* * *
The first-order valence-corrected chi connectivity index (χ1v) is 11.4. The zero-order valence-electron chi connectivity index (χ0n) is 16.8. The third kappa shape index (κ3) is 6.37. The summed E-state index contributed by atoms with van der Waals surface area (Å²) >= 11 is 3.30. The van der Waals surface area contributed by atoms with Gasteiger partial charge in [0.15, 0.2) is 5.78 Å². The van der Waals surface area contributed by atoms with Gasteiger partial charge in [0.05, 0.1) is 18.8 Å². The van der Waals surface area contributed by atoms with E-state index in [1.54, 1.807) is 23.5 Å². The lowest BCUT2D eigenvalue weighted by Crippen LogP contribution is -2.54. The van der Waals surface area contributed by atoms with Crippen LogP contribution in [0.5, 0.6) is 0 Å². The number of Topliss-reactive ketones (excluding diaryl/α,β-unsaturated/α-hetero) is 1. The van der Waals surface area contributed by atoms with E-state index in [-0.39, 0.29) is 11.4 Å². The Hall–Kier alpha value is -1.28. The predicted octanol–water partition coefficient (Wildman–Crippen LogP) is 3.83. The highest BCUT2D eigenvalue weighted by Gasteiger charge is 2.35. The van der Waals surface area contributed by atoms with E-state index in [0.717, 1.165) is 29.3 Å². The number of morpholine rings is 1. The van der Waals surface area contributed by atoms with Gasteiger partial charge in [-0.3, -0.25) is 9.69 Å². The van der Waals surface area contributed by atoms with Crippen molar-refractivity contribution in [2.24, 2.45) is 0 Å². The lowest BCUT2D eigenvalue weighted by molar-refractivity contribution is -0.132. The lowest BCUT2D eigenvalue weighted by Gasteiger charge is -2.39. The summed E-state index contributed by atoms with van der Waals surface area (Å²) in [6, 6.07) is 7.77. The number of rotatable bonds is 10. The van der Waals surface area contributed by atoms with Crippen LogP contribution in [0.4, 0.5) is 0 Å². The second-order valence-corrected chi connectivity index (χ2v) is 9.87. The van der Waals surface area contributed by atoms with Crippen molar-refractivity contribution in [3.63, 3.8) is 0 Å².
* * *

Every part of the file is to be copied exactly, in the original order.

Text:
The first-order valence-corrected chi connectivity index (χ1v) is 11.4. The zero-order valence-electron chi connectivity index (χ0n) is 16.8. The third kappa shape index (κ3) is 6.37. The summed E-state index contributed by atoms with van der Waals surface area (Å²) >= 11 is 3.30. The van der Waals surface area contributed by atoms with Gasteiger partial charge in [0.15, 0.2) is 5.78 Å². The van der Waals surface area contributed by atoms with Gasteiger partial charge in [0.05, 0.1) is 18.8 Å². The van der Waals surface area contributed by atoms with E-state index in [1.54, 1.807) is 23.5 Å². The lowest BCUT2D eigenvalue weighted by Crippen LogP contribution is -2.54. The van der Waals surface area contributed by atoms with Crippen LogP contribution in [0.5, 0.6) is 0 Å². The number of Topliss-reactive ketones (excluding diaryl/α,β-unsaturated/α-hetero) is 1. The van der Waals surface area contributed by atoms with E-state index in [-0.39, 0.29) is 11.4 Å². The Hall–Kier alpha value is -1.28. The predicted octanol–water partition coefficient (Wildman–Crippen LogP) is 3.83. The highest BCUT2D eigenvalue weighted by Gasteiger charge is 2.35. The van der Waals surface area contributed by atoms with E-state index in [0.717, 1.165) is 29.3 Å². The number of morpholine rings is 1. The van der Waals surface area contributed by atoms with Gasteiger partial charge in [-0.3, -0.25) is 9.69 Å². The van der Waals surface area contributed by atoms with Crippen molar-refractivity contribution in [2.24, 2.45) is 0 Å². The lowest BCUT2D eigenvalue weighted by molar-refractivity contribution is -0.132. The lowest BCUT2D eigenvalue weighted by Gasteiger charge is -2.39. The summed E-state index contributed by atoms with van der Waals surface area (Å²) in [6, 6.07) is 7.77. The number of rotatable bonds is 10. The van der Waals surface area contributed by atoms with Crippen LogP contribution in [0.4, 0.5) is 0 Å². The second-order valence-corrected chi connectivity index (χ2v) is 9.87. The van der Waals surface area contributed by atoms with Crippen molar-refractivity contribution in [3.63, 3.8) is 0 Å².